More than 3 decades of political and economic isolation has not negatively impacted Iran’s attractiveness as an emerging market.
Iran’s emergence from isolation could be the most significant opening of an economy since the fall of the Soviet Union.
Iran has long been of geostrategic importance because of its central location in Eurasia and Western Asia.
With an area of 1,648, 195 m2 Iran is the second largest country in the Middle East and the 18th largest country in the world. Its area roughly equals that of the United Kingdom, France, Spain, and Germany combined, or somewhat more than the US state of Alaska.
The country has a population of 77 million ranking number 17 in the list of countries by population. Half of this population is under the age of 35 and there is literacy rate of 93%.
With a population of 7,705,036, Tehran is the country’s capital and largest city. It is as well known to be the leading cultural and economic center of Iran. The other major cities of the country are: Mashhad, Karaj, Isfahan, Shiraz and Tabriz.
Iran is a major regional and middle power, exerting considerable influence in international energy security and the world economy through its large reserves of fossil fuels. Iran has the second largest proved gas reserves in the world after Russia and also ranks fourth in oil reserves.
Iran’s economy is a mixture of central planning, state ownership of oil and other large enterprises, village agriculture, and small-scale private trading and service ventures.
The Iranian government’s officially stated goal is to establish a new world order based on world peace, global collective security and justice.
Attractive factors for any investor may include
-An established banking sector
-Transportation, aviation and energy infrastructure
– Brand conscious consumer market
– Large number of port facilities in Persian Gulf and Caspian Sea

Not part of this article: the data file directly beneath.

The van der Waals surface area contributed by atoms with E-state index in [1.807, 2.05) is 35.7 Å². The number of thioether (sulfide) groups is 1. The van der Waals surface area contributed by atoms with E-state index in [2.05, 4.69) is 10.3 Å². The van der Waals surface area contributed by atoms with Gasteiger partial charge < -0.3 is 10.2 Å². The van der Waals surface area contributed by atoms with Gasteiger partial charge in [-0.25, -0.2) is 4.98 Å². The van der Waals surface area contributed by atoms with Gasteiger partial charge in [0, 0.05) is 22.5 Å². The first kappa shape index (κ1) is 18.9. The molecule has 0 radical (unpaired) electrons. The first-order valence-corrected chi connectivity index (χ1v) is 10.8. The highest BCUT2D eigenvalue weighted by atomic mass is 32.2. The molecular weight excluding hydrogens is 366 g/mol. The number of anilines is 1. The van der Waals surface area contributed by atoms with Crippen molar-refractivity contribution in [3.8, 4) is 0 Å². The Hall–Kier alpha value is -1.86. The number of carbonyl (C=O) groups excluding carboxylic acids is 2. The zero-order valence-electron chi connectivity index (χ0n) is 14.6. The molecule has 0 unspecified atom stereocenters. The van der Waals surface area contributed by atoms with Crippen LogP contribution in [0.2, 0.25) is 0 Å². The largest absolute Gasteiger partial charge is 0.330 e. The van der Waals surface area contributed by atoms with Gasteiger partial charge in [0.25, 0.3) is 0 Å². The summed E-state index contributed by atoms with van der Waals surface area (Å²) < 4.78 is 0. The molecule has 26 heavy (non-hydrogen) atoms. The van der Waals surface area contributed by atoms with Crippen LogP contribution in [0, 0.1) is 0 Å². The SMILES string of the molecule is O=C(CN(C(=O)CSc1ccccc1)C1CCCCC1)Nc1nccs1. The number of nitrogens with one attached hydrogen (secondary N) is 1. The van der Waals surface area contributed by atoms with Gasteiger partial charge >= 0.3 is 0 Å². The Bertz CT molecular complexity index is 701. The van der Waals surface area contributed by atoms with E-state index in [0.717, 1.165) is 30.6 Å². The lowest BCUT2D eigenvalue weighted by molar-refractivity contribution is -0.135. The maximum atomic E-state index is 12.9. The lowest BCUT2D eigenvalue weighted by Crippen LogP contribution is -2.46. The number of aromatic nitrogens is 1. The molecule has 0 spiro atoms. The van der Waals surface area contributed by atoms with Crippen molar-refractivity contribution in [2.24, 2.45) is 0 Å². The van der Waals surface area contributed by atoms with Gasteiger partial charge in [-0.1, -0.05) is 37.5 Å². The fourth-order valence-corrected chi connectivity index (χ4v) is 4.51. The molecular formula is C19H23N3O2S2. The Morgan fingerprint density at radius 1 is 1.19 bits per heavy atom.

-Rich natural resources of gas, oil, copper, aluminum, silver and gold.
-More than 20 free trade and special economic zones ready to serve international companies- some are actually tax free environments.
– A gateway for shipments and business to and from South-West Asia and Central Asia Caucuses.
-Attractive law on foreign investment
The sectors that could attract investment in Iran are broad. The first and foremost obvious destination for development would be the energy sector which has been set back by the lack of new equipment and technical expertise as oil major entities haven’t had presence in the country. The other attractive sectors include aviation, retail, and automotive sectors.
With the lifting of sanctions, the entry of official retail outlets will be able to tap into a large brand conscious population. This will boom the construction and retail sectors.
Despite the promising picture we described, there are clearly obstacles to do business in Iran that would go beyond just sanctions. Any investor looking for investment in the country would face a set of challenges that is primarily due to not having much precedent of foreign investment during decades of isolation. Thus, having a business strategy, local knowledge and legal expertise will mitigate risk and maximize profit of investment in Iran: the last frontier market.